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pervognsen /
Last active Sep 14, 2021
Shift-based DFAs

A traditional table-based DFA implementation looks like this:

uint8_t table[NUM_STATES][256]

uint8_t run(const uint8_t *start, const uint8_t *end, uint8_t state) {
    for (const uint8_t *s = start; s != end; s++)
        state = table[state][*s];
    return state;
View imlayout.cpp
#pragma comment(lib, "SDL2")
#pragma comment(lib, "SDL2main")
#include "SDL.h"
#include <vector>
#include <unordered_map>
#include <assert.h>
#include <algorithm>

I was told by @mmozeiko that Address Sanitizer (ASAN) works on Windows now. I'd tried it a few years ago with no luck, so this was exciting news to hear.

It was a pretty smooth experience, but with a few gotchas I wanted to document.

First, download and run the LLVM installer for Windows:

Then download and install the VS extension if you're a Visual Studio 2017 user like I am.

It's now very easy to use Clang to build your existing MSVC projects since there's a cl compatible frontend:

View rh_grow.c
// This can grow a Robin Hood linear probing hash table near word-at-a-time memcpy speeds. If you're confused why I use 'keys'
// to describe the hash values, it's because my favorite perspective on Robin Hood (which I learned from Paul Khuong)
// is that it's just a sorted gap array which is MSB bucketed and insertion sorted per chain:
// The more widely known "max displacement" picture of Robin Hood hashing also has strengths since the max displacement
// can be stored very compactly. You can see a micro-optimized example of that here for small tables where the max displacement
// can fit in 4 bits: Sub-nanosecond Searches Using Vector Instructions,
void grow(Table *table) {
u64 exp = 64 - table->shift;
// We grow the table downward in place by a factor of 2 (not counting the overflow area at table->end).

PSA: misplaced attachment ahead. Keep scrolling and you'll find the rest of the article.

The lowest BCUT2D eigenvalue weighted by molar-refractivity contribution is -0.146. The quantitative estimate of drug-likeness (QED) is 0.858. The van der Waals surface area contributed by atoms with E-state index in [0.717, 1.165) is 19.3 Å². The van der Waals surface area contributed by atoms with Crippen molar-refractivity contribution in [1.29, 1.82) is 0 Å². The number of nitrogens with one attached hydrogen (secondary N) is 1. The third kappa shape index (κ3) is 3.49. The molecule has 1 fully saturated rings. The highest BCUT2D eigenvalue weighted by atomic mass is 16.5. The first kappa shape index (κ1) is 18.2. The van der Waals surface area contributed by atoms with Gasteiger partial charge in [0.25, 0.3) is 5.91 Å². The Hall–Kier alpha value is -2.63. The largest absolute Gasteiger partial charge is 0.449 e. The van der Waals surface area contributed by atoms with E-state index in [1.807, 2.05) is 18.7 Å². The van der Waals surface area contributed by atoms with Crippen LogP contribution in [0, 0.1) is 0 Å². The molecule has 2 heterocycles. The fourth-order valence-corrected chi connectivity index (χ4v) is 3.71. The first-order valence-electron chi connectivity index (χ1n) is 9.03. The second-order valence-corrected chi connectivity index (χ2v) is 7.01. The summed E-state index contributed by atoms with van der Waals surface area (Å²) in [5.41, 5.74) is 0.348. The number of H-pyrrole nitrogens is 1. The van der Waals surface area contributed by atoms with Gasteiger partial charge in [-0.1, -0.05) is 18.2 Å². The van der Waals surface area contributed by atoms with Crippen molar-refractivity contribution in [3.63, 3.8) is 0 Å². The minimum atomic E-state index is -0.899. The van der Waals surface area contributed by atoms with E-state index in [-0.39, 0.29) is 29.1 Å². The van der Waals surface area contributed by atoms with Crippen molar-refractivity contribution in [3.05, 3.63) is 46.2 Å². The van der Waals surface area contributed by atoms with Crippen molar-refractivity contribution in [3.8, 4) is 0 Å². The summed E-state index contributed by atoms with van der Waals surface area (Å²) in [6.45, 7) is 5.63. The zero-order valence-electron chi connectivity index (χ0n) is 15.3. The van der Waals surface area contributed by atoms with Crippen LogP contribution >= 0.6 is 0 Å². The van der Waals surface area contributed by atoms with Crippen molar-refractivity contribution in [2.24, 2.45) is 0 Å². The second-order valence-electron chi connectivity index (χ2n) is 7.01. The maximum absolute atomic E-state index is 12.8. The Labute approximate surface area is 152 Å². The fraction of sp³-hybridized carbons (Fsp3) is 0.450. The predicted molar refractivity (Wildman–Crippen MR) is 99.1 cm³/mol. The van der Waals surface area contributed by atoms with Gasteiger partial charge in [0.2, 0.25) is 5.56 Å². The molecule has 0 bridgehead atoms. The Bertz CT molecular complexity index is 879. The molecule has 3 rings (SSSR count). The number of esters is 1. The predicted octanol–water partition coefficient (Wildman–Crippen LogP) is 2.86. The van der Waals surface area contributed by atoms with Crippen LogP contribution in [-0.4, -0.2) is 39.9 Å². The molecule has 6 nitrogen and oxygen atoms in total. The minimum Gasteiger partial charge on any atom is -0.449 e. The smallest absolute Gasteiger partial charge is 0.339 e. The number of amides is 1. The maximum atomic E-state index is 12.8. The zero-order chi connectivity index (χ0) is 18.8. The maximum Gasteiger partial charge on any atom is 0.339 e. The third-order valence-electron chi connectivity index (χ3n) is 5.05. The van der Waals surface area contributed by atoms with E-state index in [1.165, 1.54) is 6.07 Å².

View value_speculation.c
// Estimating CPU frequency...
// CPU frequency: 4.52 GHz
// sum1: value = 15182118497126522709, 0.31 secs, 5.14 cycles/elem
// sum2: value = 15182118497126522709, 0.17 secs, 2.93 cycles/elem
#define RW(x) asm("" : "+r"(x))
typedef struct Node {
u64 value;
struct Node *next;
View puzzle.c
// For N = 11, a call to perms(p, N, 0) only takes 0.36 seconds.
// Why would a debugger seemingly hang forever when you try to
// step over the outermost recursive call to perms in the loop?
// Hint: How is "step over" ("next" in gdb/lldb) implemented?
u64 perms(u64 p[N], int n, u64 s) {
if (n == 1) {
s += signature(p);
} else {
for (int i = 0; i < n; i++) {
View multistep.asm
multistep: # @multistep
push r15
push r14
push r13
push r12
push rbx
mov rcx, qword ptr [rsi]
mov r10, qword ptr [rsi + 8]
mov rdx, qword ptr [rsi + 24]
mov r11, qword ptr [rsi + 32]

x64 addss:

VADDSS (EVEX encoded versions)
    IF (EVEX.b = 1) AND SRC2 *is a register*
    IF k1[0] or *no writemask*

(Originally written as a reply to an HN submission of this article:

There's a simple recipe for arithmetically encoding recursive algebraic data types (in the functional programming sense) which is related to this.

What you might have seen is Goedel numbering where a finite sequence of natural numbers a_0, a_1, ..., a_n (where n isn't fixed but can vary per sequence) is mapped bijectively onto p_0^a_0 a_1^p_1 ... a_n^p_n where p_0, p_1, ... is an enumeration of the primes.

However, if you want to represent trees instead of sequences, you have a better, simpler option. The key is the existence of a bijective pairing function between N^2 and N, which you can write as <m, n> for m, n in N.

You have a lot of choices for how to construct the pairing function. But a curious fact is that there is essentially one polynomial pairing function and it's the one you saw in class when you learned that the rationals are countable:

View fft.txt
Suppose we want to compute the frequency spectrum of an n-point sampled signal. That is,
we want to compute the signal's discrete Fourier transform. Taking a cue from multi-rate
signal processing, let's try a divide-and-conquer approach where we downsample the signal
by 2:1 and recursively compute the spectrum of that. There are two possible downsamplings,
corresponding to the even and odd phases.
By the Nyquist sampling theorem, assuming the signal has no upper half-band frequencies,
i.e. its top n/2 frequency bins are zero, the spectrum can be perfectly reconstructed
from the spectrum of _either_ the even subsignal or the odd subsignal, without any aliasing.